Friday, 21 November 2014


California started as an idea. Photo: Ron Eagle.

California. The first known mention was in the 1510 romance novel “Las Sergas de Esplandián” by Spaniard Garci Rodríguez de Montalvo. In the novel, California was an imagined island populated by black Amazon women, without any men. West of the Indies, California was the closest thing on Earth to paradise. California started as an idea.

A street in Dinajpur.
Moulvibazar. I’d taken the opportunity to wander the Kulaura back blocks – my last evening. The dark, dog-legged roads wound through fields interspersed with Londoni mansions. What percentage of rooms in those homes was unoccupied at any given moment? I’d taken the opportunity to be alone: not an easy feat.

It was a usual highway-side shop in one of those under-construction buildings. It could’ve been a mechanic workshop or a hardware store. But TV was showing cricket and cans of Danish condensed milk lined shelves along the far wall. There were maybe five customers.

A Californian rickshaw wallah, San Diego. Photo: Ron Eagle.

I ordered tea, sitting on the bench by the door – and the finale to my solitude lasted approximately thirty seconds: inevitable Bangladesh! The man covered in sawdust started the usual run of questions – where I was from, what I was doing – that deshi curiosity that sparkles with genuineness, as common as water.

After a minute of talking he said with a big smile, “Please let me pay for your tea. It would make me happy.” I gently refused several times to no avail. An invitation to visit the furniture workshop across the road followed. Ah, the hospitality – I know, I know, it’s everywhere...

Meanwhile there was genuine regret when the tea wallah didn’t have my cigarette brand. He felt the need to explain his stocking arrangements – why it couldn’t be available.

Meanwhile at the bus stand the ticket seller thought to say, “If any stranger gives you food along the way, don’t take it!”

Moulvibazar. In days we’d made a tiny shard of history, her and me. The way things go.

A street in Dinajpur Town.

They spoke in Sylheti and I’m going to miss it. With the scraping over the ‘kh’ it felt delectably Arabesque – I couldn’t speak it of course but the simple sentences mostly found their meaning, if I couldn’t always identify every word.

Sylheti language seems to carry urgency – perhaps languages do when you can’t understand them clearly. A basic ‘hello, hi’ sounds terribly important. It’s so important that there’s no time to open mouths much or bother pronouncing every syllable. I was thinking it would be an ideal language for farewells at train stations, you know, that movie scene when the train starts moving and the friend on the platform starts running to keep up with the window where the passenger is. In Sylheti it seems they could say so much more in those final seconds.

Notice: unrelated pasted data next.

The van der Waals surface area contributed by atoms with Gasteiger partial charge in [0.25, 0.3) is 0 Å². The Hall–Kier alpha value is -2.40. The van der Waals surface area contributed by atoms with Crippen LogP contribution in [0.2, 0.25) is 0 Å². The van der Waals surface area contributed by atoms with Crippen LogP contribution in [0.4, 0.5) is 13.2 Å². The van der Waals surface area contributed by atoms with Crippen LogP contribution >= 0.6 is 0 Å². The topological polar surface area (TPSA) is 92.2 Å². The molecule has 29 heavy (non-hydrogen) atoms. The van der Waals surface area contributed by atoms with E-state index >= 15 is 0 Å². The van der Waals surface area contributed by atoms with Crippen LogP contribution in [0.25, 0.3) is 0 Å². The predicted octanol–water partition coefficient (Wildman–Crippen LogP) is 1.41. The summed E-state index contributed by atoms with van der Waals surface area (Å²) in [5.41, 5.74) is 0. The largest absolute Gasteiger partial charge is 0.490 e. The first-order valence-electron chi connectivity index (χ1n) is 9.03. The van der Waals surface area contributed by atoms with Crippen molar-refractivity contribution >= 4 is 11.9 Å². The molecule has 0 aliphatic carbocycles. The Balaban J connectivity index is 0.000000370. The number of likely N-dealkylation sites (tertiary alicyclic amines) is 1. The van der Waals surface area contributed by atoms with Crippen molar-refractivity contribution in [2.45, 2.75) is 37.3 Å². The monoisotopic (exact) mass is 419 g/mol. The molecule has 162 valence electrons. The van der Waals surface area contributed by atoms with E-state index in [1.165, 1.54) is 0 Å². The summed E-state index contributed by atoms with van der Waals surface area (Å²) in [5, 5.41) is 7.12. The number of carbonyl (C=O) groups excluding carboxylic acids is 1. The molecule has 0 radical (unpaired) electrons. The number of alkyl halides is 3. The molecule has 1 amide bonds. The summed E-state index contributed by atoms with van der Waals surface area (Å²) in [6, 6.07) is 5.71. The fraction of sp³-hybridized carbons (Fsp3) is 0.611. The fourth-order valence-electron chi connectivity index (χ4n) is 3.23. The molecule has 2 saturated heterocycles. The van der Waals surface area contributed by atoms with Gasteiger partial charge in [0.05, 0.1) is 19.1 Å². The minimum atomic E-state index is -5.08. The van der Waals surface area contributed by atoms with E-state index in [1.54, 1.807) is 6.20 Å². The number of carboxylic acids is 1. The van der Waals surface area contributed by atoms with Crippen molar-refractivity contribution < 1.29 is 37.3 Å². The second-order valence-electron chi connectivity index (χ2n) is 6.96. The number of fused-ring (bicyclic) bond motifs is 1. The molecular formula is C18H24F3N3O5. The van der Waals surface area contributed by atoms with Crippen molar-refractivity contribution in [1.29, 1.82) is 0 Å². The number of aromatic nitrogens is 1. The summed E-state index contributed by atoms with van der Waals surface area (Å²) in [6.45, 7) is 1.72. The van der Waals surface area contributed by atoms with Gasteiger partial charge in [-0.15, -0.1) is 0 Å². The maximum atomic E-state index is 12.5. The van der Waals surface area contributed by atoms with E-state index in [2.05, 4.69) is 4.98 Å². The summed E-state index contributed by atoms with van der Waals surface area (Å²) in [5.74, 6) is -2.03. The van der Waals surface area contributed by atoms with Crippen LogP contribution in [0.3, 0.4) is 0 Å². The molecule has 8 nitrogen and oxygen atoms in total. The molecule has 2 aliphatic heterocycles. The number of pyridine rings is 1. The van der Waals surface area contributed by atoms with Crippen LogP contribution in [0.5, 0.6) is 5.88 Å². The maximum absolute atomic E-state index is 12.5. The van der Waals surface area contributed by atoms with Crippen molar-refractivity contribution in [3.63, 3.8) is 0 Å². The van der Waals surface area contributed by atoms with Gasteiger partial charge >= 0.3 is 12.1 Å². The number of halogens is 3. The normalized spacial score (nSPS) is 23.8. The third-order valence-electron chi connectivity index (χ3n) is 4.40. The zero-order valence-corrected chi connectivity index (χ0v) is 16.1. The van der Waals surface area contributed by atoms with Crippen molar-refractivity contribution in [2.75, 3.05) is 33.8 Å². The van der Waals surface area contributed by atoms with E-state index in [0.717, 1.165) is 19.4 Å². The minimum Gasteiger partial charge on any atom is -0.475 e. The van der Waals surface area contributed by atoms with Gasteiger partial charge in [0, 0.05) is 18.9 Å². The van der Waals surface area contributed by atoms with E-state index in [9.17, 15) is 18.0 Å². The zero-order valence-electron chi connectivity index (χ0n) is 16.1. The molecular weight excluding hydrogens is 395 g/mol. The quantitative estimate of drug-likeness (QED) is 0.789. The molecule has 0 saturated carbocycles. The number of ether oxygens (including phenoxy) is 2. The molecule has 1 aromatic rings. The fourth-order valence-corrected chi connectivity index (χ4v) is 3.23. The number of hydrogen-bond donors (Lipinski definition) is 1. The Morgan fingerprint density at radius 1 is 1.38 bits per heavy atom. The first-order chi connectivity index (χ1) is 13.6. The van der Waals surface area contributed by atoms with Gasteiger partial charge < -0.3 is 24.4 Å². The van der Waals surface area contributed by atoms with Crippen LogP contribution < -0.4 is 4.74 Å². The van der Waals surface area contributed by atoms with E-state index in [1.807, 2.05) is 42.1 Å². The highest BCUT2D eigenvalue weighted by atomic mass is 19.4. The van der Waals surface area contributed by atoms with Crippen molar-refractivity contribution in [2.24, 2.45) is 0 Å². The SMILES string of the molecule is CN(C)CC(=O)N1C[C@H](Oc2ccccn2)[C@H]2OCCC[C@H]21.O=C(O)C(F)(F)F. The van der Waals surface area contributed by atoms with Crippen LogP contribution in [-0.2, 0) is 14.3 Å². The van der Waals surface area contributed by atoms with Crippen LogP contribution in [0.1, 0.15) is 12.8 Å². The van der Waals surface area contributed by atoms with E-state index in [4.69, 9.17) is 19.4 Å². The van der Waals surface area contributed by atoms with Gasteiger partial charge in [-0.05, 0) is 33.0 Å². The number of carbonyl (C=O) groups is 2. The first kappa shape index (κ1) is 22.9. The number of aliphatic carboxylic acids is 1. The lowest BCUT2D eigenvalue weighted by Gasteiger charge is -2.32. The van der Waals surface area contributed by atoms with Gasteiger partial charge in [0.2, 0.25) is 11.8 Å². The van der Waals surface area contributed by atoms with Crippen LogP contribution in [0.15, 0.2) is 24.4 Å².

And any Sylheti aboard the Titanic probably narrated the entirety of their life story in the last moments before jumping onto the lifeboat. Well, ahem – first impressions...

On the several occasions I was asked about Sylheti I’d taken to responding, “Eta haglami bhai! Noakhaillar Bangla sobche shondor!” “It’s foolishness! Noakhali has the most beautiful Bangla!” The first part got them laughing, particularly the haglami which should be paglami. The second part got them started... but... “jaitanno, khaitanno,” it always sounded more like a Sylheti trying to imitate a Noakhali accent than the genuine article.

Dinajpur. Maybe it’s better to look forward? It’s time to head west to a new idea. It’s time to find my Banglafornia.

Dinajpur sunrise.

I’ll be heading for the sunset across the great plain right to the end. There’ll be miles of road to cover, hours of tar disappearing under wheels. There’ll be rivers to cross and excitement. It might take a while to get there. It may be hotter – perhaps there’ll be palm trees.

A San Diego trolley car waits for rickshaws. Photo: Ron Eagle.
The idea of California has changed. It’s like, bikini roller-blading women on beachside strips rather than Amazons. There are surfer dudes, like, listening to groovy music. Everyone is attending, like, thrice-weekly therapy sessions and injecting botox. They “do” lunch and liposuction. People say “like” a lot according to the preconceived California cliché.

Dinajpur is a thought to explore. So what do we know? Well, there’s the distinct disadvantage of high expectations. You see, I’ve hardly met a person from Dinajpur I didn’t like. They seem so straightforward and thoughtful: I’m expecting sincerity on the whole. I’m thinking there’ll be a bit of Santali culture, a dollop of archaeology. Thinking there’ll be a tolerant blend of Hindu-Muslim and not expecting language troubles.

The Dinajpur idea is so strong that in Dhaka when a rickshaw wallah says they’re from Dinajpur I don’t bother pre-negotiating. You just expect fair price, said once, money in hand not looked at. Indeed on the handful occasions where it’s not proved true, I must confess I’ve been known to criticize, “But how can you make trouble? You’re from Dinajpur!”

But is it really like that?

And yeah, okay, so Dinajpur’s a bit more northwest than California would be. It’s really more of an Oregon. But hey, who knows anything about Oregon?

Lily More, Dinajpur.

Will a Californian rickshaw wallah take his money without looking at it?

This article is published in The Star magazine, here: Banglafornia.

No comments:

Post a Comment